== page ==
We did opt for slugs on the luff of the main--prohibited by class rules.  We race in a mixed Portsmouth fleet so the boat doesn't have to measure, and the slugs (and topping lift) make it way easier to get the main up quickly and clear the launch ramp dock for others.

Can't wait to get these sails in a race and see how we do; I 'll let you know.  (Of course they look so nice, we will probably have to paint next--there's just no end to it--then the trailer will look crappy.

*See Links

The workmanship is beautiful--thanks Ben.

Today's Cliche:  Excessive profits breed ruinous competition--unless you're big pharma, investment banking, or the cable company.

Monday, June 9, 2014

Tanzer 16 Placement of Jib Sheet Track and Block for single handers

Tanzer 16 Placement of Jib Sheet Track and Block for single handers -- June 9, 2014 -- The previous owner of #1306 liked to sail by himself, and he wasn't afraid to move the jib sheet track to make that easier.

Instead of the factory placement, he shifted the track to a wider angle and placed the old cam cleats behind the track. With just a little tiller extension, the cleats can easily be reached by the helmsman. In our new set up, with the snubbing winch, the changed placement is not an issue for a crew member who is tailing the jib. It's also nice to be able to move the block outboard on downwind leg.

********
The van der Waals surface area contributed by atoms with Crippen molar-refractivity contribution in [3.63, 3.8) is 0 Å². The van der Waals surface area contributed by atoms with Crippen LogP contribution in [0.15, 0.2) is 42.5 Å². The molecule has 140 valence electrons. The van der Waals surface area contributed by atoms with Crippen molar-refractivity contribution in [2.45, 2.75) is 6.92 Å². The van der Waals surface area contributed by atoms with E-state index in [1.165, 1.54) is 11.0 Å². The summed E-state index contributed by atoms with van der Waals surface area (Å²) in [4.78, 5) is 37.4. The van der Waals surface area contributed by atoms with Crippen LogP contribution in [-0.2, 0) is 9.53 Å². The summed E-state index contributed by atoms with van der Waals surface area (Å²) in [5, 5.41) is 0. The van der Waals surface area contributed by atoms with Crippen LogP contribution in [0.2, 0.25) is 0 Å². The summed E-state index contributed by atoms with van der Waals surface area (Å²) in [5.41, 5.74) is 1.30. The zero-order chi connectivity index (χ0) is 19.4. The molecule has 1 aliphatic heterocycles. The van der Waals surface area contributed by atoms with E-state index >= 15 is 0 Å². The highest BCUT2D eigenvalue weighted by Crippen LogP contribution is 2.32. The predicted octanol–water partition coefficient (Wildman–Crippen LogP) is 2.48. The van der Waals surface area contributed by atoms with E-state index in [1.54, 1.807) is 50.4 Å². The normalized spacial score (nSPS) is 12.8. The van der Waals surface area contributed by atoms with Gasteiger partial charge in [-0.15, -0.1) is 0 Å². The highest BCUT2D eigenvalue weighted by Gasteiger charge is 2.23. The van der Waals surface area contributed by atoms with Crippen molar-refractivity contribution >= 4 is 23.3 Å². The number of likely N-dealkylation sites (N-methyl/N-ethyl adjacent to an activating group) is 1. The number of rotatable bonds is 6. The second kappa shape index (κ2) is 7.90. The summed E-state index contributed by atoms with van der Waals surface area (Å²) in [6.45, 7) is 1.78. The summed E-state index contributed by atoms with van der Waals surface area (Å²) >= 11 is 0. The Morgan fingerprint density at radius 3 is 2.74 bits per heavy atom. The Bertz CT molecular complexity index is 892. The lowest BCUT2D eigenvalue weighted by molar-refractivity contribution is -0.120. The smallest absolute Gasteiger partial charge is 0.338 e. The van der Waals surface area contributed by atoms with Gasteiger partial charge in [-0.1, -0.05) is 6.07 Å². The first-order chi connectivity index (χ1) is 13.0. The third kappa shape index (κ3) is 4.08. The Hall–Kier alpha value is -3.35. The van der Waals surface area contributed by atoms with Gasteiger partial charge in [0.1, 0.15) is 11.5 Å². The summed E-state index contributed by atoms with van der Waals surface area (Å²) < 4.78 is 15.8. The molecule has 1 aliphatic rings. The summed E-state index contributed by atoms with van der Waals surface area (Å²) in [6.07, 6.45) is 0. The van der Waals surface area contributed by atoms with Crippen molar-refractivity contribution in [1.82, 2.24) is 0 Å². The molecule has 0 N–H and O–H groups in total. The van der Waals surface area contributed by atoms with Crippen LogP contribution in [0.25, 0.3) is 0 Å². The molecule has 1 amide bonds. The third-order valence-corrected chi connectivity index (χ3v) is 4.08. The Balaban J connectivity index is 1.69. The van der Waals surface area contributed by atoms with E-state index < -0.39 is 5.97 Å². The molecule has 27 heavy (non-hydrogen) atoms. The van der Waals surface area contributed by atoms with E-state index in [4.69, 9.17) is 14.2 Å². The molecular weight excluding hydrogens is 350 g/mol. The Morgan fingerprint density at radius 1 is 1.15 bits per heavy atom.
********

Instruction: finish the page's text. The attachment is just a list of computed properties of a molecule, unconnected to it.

For those who race in the measured class, I don' think it violates the rules: "No placement of the jib track and block, or any other block, shall be so positioned that trimming of the jib sheets can be made at an angle further inboard than that of the angle from the jib clew to the track block as placed by the manufacturer. (August 1978)" It doesn't prohibit outboard!

When sailing alone, I really appreciate his modification. I have no idea how this will affect the spinnaker sheets/guys--if we ever get a chute. Of course I will need to fill the old holes when I get around to painting the deck.